Despite a liberal catering order, the stuffed mushrooms, butternut squash soup shooters, crab cakes, and caramelized apple and blue cheese phyllo cups at our wedding reception disappeared quickly. Good news for our hungry guests; not such good news for Steve and me as we posed our butts off while everyone else got the party started.
I put my heart and soul into selecting that dream team of reception hors d’oeuvres, so of course I was a little disappointed that I only got a few bites. Instead of sulking, though, I came up with a genius plan: recreate the Schatteman wedding cocktail hour for Thanksgiving! So, not only have I been living in box land for the last week as I frantically relocate my kitchen before Thanksgiving, I’ve also been testing and re-testing crab cake and green bean stuffed mushroom recipes.
In the end, all this preparation is for a small crowd. Most of my family is staying in their respective corners of the country for this holiday, and I can’t tear myself away from my new kitchen (and unpacking) long enough to join the Schatteman family festivities. New homeowner homebody syndrome. Instead, my youngest sister Tristyn and her hubs are coming up from the big (NY) City. I’m looking forward to a low key weekend of eating, drinking, maybe turkey trotting, friends, board games, more drinking, and plenty of leftovers.
The point of green bean casserole stuffed mushrooms was really to try to eek that classic casserole into my menu, which is already crammed with plenty of sides and appetizers. More than plenty for four people, actually. The whole cheesy breadcrumbs and rice stuffed mushrooms thing is pretty boring, but you throw your green bean casserole into a stuffed mushroom, complete with those horribly addictive packaged fried onions, and voila! I’ve hit all the key dishes without adding much extra work.
Here’s another scenario which could lead to creamy green bean stuffed mushrooms: say you’re left with half a pan of green bean casserole after the big meal. First, I don’t know why you would be. Even if you’re using that unspeakable ingredient, it’s one of the favorites on the table, at least one of my favorites. I mean, it’s not every day we allow ourselves to consume that much processed comfort food in a single sitting. Second, you should turn that leftover casserole into these stuffed mushrooms later in the evening, or over the weekend. Instead of making the casserole from scratch, as in the recipe here, just chop up some cold leftover casserole and throw it into the mushrooms, cooked as directed in the recipe. Then sprinkle them with all the leftover fried onions for the full experience!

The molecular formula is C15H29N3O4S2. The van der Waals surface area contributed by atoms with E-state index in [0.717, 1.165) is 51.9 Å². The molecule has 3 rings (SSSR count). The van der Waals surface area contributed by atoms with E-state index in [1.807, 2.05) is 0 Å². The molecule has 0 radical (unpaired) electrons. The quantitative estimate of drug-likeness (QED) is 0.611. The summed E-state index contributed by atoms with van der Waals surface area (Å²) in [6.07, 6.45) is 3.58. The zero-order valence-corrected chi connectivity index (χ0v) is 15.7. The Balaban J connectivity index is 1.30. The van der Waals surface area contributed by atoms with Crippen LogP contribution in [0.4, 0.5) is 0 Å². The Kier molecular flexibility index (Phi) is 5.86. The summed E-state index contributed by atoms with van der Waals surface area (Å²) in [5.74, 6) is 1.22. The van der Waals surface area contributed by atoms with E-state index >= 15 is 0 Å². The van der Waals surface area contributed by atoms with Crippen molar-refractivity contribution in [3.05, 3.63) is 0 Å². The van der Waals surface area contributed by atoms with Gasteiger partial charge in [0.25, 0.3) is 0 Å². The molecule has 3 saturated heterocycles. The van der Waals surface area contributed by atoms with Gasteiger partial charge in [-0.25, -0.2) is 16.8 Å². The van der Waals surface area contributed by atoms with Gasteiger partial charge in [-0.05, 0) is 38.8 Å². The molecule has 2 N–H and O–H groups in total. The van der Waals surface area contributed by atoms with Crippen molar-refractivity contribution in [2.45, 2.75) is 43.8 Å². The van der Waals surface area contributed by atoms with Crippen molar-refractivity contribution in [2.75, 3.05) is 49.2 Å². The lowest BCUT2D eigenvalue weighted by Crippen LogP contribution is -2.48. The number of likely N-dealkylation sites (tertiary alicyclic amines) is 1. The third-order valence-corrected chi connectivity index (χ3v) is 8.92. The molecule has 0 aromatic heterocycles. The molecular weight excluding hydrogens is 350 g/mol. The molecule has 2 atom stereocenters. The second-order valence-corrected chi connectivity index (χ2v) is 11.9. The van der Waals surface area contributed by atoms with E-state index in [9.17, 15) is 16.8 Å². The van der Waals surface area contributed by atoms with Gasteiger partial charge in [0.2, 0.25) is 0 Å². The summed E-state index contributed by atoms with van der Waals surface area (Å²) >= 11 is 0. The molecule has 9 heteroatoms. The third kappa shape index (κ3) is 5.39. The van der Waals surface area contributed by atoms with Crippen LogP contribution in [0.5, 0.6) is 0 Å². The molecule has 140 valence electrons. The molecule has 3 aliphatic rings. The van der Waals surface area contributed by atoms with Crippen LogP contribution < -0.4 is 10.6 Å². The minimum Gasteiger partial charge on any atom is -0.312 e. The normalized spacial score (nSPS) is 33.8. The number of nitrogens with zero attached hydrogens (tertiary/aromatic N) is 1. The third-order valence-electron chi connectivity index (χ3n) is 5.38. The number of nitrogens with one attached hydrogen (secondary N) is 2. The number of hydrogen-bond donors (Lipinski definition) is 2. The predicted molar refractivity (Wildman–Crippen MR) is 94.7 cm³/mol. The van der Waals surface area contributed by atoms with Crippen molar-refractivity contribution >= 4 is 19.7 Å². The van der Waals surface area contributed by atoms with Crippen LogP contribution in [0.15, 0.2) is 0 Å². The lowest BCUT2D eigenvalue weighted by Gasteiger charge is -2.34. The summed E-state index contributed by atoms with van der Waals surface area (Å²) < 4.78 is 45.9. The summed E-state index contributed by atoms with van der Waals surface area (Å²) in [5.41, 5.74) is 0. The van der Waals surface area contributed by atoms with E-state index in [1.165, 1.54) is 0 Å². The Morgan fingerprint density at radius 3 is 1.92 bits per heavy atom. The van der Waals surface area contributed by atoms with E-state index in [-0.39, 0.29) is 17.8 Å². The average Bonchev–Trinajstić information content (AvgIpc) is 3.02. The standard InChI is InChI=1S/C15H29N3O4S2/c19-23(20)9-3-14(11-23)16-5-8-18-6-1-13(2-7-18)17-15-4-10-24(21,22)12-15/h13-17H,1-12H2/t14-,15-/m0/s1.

- 20 oz. medium button mushrooms, with stems
- Olive oil cooking spray (or extra vegetable oil)
- 1 T vegetable oil or butter
- 10 oz. pkg. frozen green beens, chopped into ¼" pieces
- Ground black and/or white pepper
- 1½ T butter
- 1 medium shallot, chopped small (1/3 C)
- 1½ T all-purpose flour
- ¼ t mustard powder
- 1½ C whole milk
- ½ C finely grated parmesan cheese
- ⅛ t paprika
- 2 T chopped parsley, plus more for garnish
- ⅓ C packaged French fried onions (or the fried shallots from this recipe), roughly chopped
- Preheat the oven broiler and move rack about six inches from heat. Wipe the mushrooms clean and pop out the stems, using a paring knife to remove any stem stuck in the cap. Chop stems small and set aside. Place caps dome up on a nonstick (or lightly oiled) rimmed baking sheet. Spray or brush tops with oil and sprinkle with pepper. Broil about 5 minutes, until caps just begin to soften and release a little liquid. Set oven to 375 and set mushrooms aside.
- Heat butter or vegetable oil in a 10 inch skillet over medium heat. Add mushroom stems and sauté, stirring infrequently, until browned and tender, 7 to 10 minutes. Scoop out of the skillet and into a mixing bowl, leaving extra oil in the skillet. If no oil remains, add ½ tablespoon. Raise heat to medium high and add frozen beans. Cook until tender and any water has evaporated, about 5 to 10 minutes. Add to bowl with the mushroom stems. Carefully wipe out skillet with a damp cloth.
- Heat milk until warm, about 2 minutes in the microwave at 50% power. Melt butter in the skillet over medium low, then add shallots. Cook a few minutes, until tender but not browned, then sprinkle flour and mustard powder into the pan. Stir constantly for 2 to 3 minutes, until flour is no longer grainy and has darkened slightly. Reduce heat to low, then slowly whisk in milk. Raise heat gradually to bring to a simmer while whisking. Adjust heat to maintain a gentle simmer, stirring frequently, until thickened, about 5 minutes. Off heat, stir in ⅓ cup of the parmesan, ¾ teaspoon salt, ½ teaspoon white pepper (a little more if using black), paprika, and parsley. Adjust salt and pepper to taste.
- Turn the mushroom caps face up. Mix half the sauce with the bean mixture. Pile into the mushroom caps, packing it into a mound. Bake for 15 minutes, until mushrooms are juicy and tender. Mix remaining parmesan with the fried onions. Remove tray from oven, sprinkle mushrooms with fried onion mixture, and bake or broil another few minutes, until browned. Cool slightly before sprinkling with more parsley and serving warm.
Extra white sauce keeps well in the refrigerator or freezer. If you have extra green bean casserole mixture, bake it in a lightly greased ramekin at 375 until hot and bubbly!
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